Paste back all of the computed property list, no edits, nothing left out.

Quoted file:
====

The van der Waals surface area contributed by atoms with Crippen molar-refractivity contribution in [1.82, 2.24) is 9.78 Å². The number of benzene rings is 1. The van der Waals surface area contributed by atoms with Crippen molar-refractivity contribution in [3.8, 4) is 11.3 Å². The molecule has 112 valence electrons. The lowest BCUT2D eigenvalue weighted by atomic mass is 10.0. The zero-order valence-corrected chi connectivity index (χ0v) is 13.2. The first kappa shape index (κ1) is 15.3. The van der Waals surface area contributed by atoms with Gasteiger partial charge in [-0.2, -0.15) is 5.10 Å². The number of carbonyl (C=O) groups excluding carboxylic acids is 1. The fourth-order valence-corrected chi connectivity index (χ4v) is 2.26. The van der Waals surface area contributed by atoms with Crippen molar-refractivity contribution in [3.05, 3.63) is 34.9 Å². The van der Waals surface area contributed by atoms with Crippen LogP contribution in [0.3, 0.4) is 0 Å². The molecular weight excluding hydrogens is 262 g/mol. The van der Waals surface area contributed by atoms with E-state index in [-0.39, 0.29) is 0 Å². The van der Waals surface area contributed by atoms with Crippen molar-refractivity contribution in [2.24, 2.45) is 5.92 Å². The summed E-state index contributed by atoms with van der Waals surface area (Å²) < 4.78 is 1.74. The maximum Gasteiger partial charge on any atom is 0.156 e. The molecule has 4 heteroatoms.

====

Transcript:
The van der Waals surface area contributed by atoms with Crippen molar-refractivity contribution in [1.82, 2.24) is 9.78 Å². The number of benzene rings is 1. The van der Waals surface area contributed by atoms with Crippen molar-refractivity contribution in [3.8, 4) is 11.3 Å². The molecule has 112 valence electrons. The lowest BCUT2D eigenvalue weighted by atomic mass is 10.0. The zero-order valence-corrected chi connectivity index (χ0v) is 13.2. The first kappa shape index (κ1) is 15.3. The van der Waals surface area contributed by atoms with Gasteiger partial charge in [-0.2, -0.15) is 5.10 Å². The number of carbonyl (C=O) groups excluding carboxylic acids is 1. The fourth-order valence-corrected chi connectivity index (χ4v) is 2.26. The van der Waals surface area contributed by atoms with Crippen molar-refractivity contribution in [3.05, 3.63) is 34.9 Å². The van der Waals surface area contributed by atoms with Crippen LogP contribution in [0.3, 0.4) is 0 Å². The molecular weight excluding hydrogens is 262 g/mol. The van der Waals surface area contributed by atoms with E-state index in [-0.39, 0.29) is 0 Å². The van der Waals surface area contributed by atoms with Crippen molar-refractivity contribution in [2.24, 2.45) is 5.92 Å². The summed E-state index contributed by atoms with van der Waals surface area (Å²) < 4.78 is 1.74. The maximum Gasteiger partial charge on any atom is 0.156 e. The molecule has 4 heteroatoms.